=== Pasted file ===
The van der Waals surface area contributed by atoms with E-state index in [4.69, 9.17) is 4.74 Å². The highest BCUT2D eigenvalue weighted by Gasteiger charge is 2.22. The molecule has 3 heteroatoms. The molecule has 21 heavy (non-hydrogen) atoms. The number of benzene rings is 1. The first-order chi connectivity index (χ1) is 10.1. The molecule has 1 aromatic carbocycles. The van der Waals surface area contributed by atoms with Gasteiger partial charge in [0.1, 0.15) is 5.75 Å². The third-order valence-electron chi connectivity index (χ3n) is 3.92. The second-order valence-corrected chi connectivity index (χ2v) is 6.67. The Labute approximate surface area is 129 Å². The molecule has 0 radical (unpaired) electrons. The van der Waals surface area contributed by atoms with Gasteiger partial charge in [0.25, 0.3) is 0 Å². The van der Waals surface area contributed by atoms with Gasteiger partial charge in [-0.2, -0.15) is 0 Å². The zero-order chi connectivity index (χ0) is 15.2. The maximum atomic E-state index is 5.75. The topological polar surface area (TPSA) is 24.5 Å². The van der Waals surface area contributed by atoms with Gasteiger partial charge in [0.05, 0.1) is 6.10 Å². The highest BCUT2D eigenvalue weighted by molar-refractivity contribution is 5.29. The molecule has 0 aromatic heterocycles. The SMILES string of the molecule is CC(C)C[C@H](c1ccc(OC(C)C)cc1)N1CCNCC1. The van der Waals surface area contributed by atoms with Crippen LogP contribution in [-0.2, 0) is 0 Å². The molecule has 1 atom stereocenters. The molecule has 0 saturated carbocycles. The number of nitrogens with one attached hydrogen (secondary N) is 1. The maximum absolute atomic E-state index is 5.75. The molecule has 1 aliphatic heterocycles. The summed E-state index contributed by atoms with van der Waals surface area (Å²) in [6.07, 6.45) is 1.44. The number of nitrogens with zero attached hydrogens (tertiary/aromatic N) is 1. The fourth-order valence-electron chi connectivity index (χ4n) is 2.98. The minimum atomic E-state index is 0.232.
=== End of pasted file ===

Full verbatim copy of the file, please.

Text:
The van der Waals surface area contributed by atoms with E-state index in [4.69, 9.17) is 4.74 Å². The highest BCUT2D eigenvalue weighted by Gasteiger charge is 2.22. The molecule has 3 heteroatoms. The molecule has 21 heavy (non-hydrogen) atoms. The number of benzene rings is 1. The first-order chi connectivity index (χ1) is 10.1. The molecule has 1 aromatic carbocycles. The van der Waals surface area contributed by atoms with Gasteiger partial charge in [0.1, 0.15) is 5.75 Å². The third-order valence-electron chi connectivity index (χ3n) is 3.92. The second-order valence-corrected chi connectivity index (χ2v) is 6.67. The Labute approximate surface area is 129 Å². The molecule has 0 radical (unpaired) electrons. The van der Waals surface area contributed by atoms with Gasteiger partial charge in [0.25, 0.3) is 0 Å². The van der Waals surface area contributed by atoms with Gasteiger partial charge in [-0.2, -0.15) is 0 Å². The zero-order chi connectivity index (χ0) is 15.2. The maximum atomic E-state index is 5.75. The topological polar surface area (TPSA) is 24.5 Å². The van der Waals surface area contributed by atoms with Gasteiger partial charge in [0.05, 0.1) is 6.10 Å². The highest BCUT2D eigenvalue weighted by molar-refractivity contribution is 5.29. The molecule has 0 aromatic heterocycles. The SMILES string of the molecule is CC(C)C[C@H](c1ccc(OC(C)C)cc1)N1CCNCC1. The van der Waals surface area contributed by atoms with Crippen LogP contribution in [-0.2, 0) is 0 Å². The molecule has 1 atom stereocenters. The molecule has 0 saturated carbocycles. The number of nitrogens with one attached hydrogen (secondary N) is 1. The maximum absolute atomic E-state index is 5.75. The molecule has 1 aliphatic heterocycles. The summed E-state index contributed by atoms with van der Waals surface area (Å²) in [6.07, 6.45) is 1.44. The number of nitrogens with zero attached hydrogens (tertiary/aromatic N) is 1. The fourth-order valence-electron chi connectivity index (χ4n) is 2.98. The minimum atomic E-state index is 0.232.